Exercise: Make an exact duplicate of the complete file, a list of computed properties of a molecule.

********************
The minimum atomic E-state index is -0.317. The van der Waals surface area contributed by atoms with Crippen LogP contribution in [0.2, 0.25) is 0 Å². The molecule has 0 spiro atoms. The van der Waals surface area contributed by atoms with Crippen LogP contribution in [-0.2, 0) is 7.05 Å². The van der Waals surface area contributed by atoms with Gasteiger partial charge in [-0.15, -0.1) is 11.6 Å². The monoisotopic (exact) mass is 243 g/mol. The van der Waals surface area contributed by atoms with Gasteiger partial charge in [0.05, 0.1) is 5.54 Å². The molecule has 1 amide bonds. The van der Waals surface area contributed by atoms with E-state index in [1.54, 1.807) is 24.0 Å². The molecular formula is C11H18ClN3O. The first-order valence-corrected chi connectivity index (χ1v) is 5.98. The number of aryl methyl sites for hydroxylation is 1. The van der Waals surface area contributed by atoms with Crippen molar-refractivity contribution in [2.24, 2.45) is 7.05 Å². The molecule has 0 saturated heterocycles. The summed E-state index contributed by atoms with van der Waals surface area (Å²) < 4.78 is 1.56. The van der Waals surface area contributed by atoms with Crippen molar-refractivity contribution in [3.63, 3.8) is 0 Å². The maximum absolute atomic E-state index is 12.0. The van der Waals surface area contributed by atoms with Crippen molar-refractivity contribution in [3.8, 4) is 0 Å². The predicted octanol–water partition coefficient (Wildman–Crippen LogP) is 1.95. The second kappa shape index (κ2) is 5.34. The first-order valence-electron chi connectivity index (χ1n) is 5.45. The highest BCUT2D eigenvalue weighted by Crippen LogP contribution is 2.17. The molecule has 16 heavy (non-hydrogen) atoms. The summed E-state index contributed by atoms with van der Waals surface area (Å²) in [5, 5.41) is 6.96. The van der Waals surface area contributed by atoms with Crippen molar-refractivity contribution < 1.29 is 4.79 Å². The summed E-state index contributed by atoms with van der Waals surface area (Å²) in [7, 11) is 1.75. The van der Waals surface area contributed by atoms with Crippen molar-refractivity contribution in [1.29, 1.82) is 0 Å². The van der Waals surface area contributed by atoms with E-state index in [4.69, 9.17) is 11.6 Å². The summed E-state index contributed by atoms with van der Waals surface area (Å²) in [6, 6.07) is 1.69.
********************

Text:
The minimum atomic E-state index is -0.317. The van der Waals surface area contributed by atoms with Crippen LogP contribution in [0.2, 0.25) is 0 Å². The molecule has 0 spiro atoms. The van der Waals surface area contributed by atoms with Crippen LogP contribution in [-0.2, 0) is 7.05 Å². The van der Waals surface area contributed by atoms with Gasteiger partial charge in [-0.15, -0.1) is 11.6 Å². The monoisotopic (exact) mass is 243 g/mol. The van der Waals surface area contributed by atoms with Gasteiger partial charge in [0.05, 0.1) is 5.54 Å². The molecule has 1 amide bonds. The van der Waals surface area contributed by atoms with E-state index in [1.54, 1.807) is 24.0 Å². The molecular formula is C11H18ClN3O. The first-order valence-corrected chi connectivity index (χ1v) is 5.98. The number of aryl methyl sites for hydroxylation is 1. The van der Waals surface area contributed by atoms with Crippen molar-refractivity contribution in [2.24, 2.45) is 7.05 Å². The molecule has 0 saturated heterocycles. The summed E-state index contributed by atoms with van der Waals surface area (Å²) < 4.78 is 1.56. The van der Waals surface area contributed by atoms with Crippen molar-refractivity contribution in [3.63, 3.8) is 0 Å². The maximum absolute atomic E-state index is 12.0. The van der Waals surface area contributed by atoms with Crippen molar-refractivity contribution in [3.8, 4) is 0 Å². The predicted octanol–water partition coefficient (Wildman–Crippen LogP) is 1.95. The second kappa shape index (κ2) is 5.34. The first-order valence-electron chi connectivity index (χ1n) is 5.45. The highest BCUT2D eigenvalue weighted by Crippen LogP contribution is 2.17. The molecule has 16 heavy (non-hydrogen) atoms. The summed E-state index contributed by atoms with van der Waals surface area (Å²) in [5, 5.41) is 6.96. The van der Waals surface area contributed by atoms with Crippen molar-refractivity contribution < 1.29 is 4.79 Å². The summed E-state index contributed by atoms with van der Waals surface area (Å²) in [7, 11) is 1.75. The van der Waals surface area contributed by atoms with Crippen molar-refractivity contribution in [1.29, 1.82) is 0 Å². The van der Waals surface area contributed by atoms with E-state index in [4.69, 9.17) is 11.6 Å². The summed E-state index contributed by atoms with van der Waals surface area (Å²) in [6, 6.07) is 1.69.